Brian Farrell knows his company has something to prove.
Once the industry's third-largest publisher, THQ has tumbled in a very public fashion. Monday's announcement
that the company's board has approved a 1-for-10 reverse stock split should stave off the threatened Nasdaq delisting, but it's just one step in a very long road.
"We want to show the shareholders that the heavy lifting is done," says THQ CEO Farrell. "The last six months have been an exercise in great pain and suffering. We feel like we're getting there. We've taken a lot of negative things in the press – and frankly a lot of that was deserved. This company has changed. We have strong, new leadership. Look at our fourth quarter earnings. … It's starting to come together."
While the reverse split will take care of one very public problem, it's not a cure-all. Some investors have questioned whether THQ pulled that trigger too quickly, rather than asking Nasdaq officials for an extension to the deadline (a request that is typically granted by the exchange).
Farrell won't say whether THQ made that request, noting that while the company has had discussions with Nasdaq, he doesn't want to make those talks public. However, he notes, the stock price is just one component of a larger issue at the company.
That couldn't be truer. While a reverse split eliminates the delisting threat for a while, at least, if the company can't deliver on earnings and quality products, the stock won't stay at a reasonable level for long. With titles like Metro: Last Light
and South Park: The Stick of Truth
both garnering praise at E3, THQ is hopeful that it can deliver games that will strike a chord with players.
"I've been doing this long enough to know that …at the end of the day, the product will drive the stock price," he says. "When it will happen, we don't control that. So the focus is on getting great products both in the near term and the long term."
To some extent, those games will be the AAA titles that are the prime battleground for core players today. THQ is already planning a new Saints Row
installment for next year and Crytek is working on the follow-up to Homefont
But Farrell says THQ's not betting its entire future on AAA.
"I think there's a real opportunity in the changing business models we see happening in the marketplace for a smaller and more agile company like us to position ourselves quite differently," he says. "We think there's a real opportunity - particularly in the digital space on the core gamer side [and] especially on emerging platforms like the PC and some of the things we see coming down the road, where there's an opportunity for core games that are not just [made with] the highest budgets, but [offer] alternate pricing and business models There's a place to attract the core gamer there."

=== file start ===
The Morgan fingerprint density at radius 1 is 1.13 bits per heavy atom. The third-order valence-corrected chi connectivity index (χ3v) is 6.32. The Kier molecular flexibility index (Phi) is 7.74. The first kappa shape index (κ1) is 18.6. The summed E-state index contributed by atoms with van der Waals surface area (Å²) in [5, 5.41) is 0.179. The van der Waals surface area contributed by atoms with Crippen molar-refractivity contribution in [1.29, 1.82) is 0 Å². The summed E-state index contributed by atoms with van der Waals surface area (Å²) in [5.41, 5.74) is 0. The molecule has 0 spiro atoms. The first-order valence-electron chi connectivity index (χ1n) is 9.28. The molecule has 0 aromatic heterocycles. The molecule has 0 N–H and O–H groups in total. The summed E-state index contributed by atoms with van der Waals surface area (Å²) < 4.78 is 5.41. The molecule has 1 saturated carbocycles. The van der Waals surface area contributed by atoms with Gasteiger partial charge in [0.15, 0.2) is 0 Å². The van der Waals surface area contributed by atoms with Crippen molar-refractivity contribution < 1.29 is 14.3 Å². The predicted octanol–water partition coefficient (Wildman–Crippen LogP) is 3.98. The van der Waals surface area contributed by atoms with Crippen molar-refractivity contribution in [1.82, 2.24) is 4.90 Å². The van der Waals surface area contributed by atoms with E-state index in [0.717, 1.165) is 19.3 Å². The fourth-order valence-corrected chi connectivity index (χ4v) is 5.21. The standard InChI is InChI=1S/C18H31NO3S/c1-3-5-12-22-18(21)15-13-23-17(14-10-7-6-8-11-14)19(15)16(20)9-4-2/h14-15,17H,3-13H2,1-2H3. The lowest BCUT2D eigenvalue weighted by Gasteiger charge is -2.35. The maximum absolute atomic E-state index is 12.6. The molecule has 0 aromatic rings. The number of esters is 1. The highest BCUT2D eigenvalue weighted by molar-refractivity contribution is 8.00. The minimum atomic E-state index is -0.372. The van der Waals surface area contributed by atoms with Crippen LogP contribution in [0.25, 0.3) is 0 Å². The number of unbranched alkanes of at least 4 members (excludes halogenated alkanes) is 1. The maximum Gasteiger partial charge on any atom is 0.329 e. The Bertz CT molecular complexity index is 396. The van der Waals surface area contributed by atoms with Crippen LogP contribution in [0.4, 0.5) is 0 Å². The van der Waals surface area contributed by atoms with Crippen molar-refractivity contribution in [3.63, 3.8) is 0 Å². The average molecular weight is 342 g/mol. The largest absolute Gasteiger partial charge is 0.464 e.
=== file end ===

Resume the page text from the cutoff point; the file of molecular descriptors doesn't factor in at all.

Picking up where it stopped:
Of course, vision and opportunity only get a company so far, especially when it's facing skepticism from investors, analysts and players. Actually bringing those plans to fruition is the hard part.
Farrell acknowledges that the company's biggest problem in the past has been "spotty execution" – and says he realizes that's a luxury THQ can no longer afford.
"We don't have a lot of room to run, so we've got to execute flawlessly," he says.
A lot of that execution comes from the studios, of course, but as CEO, Farrell is ultimately held responsible. And in a gaming universe that is filled with executives who are so visibly competitive (such as Activision's Bobby Kottick and EA's John Riccitiello), Farrell can come across as almost mild mannered.
That style has sometimes been interpreted as a lack of fight, but Farrell says it's purposeful.
"We have a very deliberate approach," he says. "I learned mine from my dad. I think people would agree I'm an intensely competitive person. I don't like losing at all, but it doesn't mean you have to be an asshole. … There is a purpose to our style but people that mistake that for a lack of intense competitive desire are severely mistaken."
Farrell has also taken a few very public lumps from developers who were laid off from THQ in its recent house-cleanings for his management decisions. Similarly, investors have called for his head as well.
While he acknowledges his accountability for the company's situation, he says those who are expecting him to resign are going to be disappointed.
"There is no question who is responsible for where THQ is right now. That's with me," he says. "That said I feel equally responsible for getting this company out of it.
"When I first took this company over and in other times in our 21-year history, we've been in some tough spots with some angry shareholders and angry employees. I understand. I don’t like it either. I'm a shareholder. But I feel responsible to fix it. And I'm committed to do it until I'm relieved of my duties. That's the way I'm built and I'm going to keep pushing forward to get this company to where it needs to be. That's the mission and I think the actions speak for themselves. I think the path we're on right now is a good one. I don't expect any one to believe that until we do it - but my intention is to do it."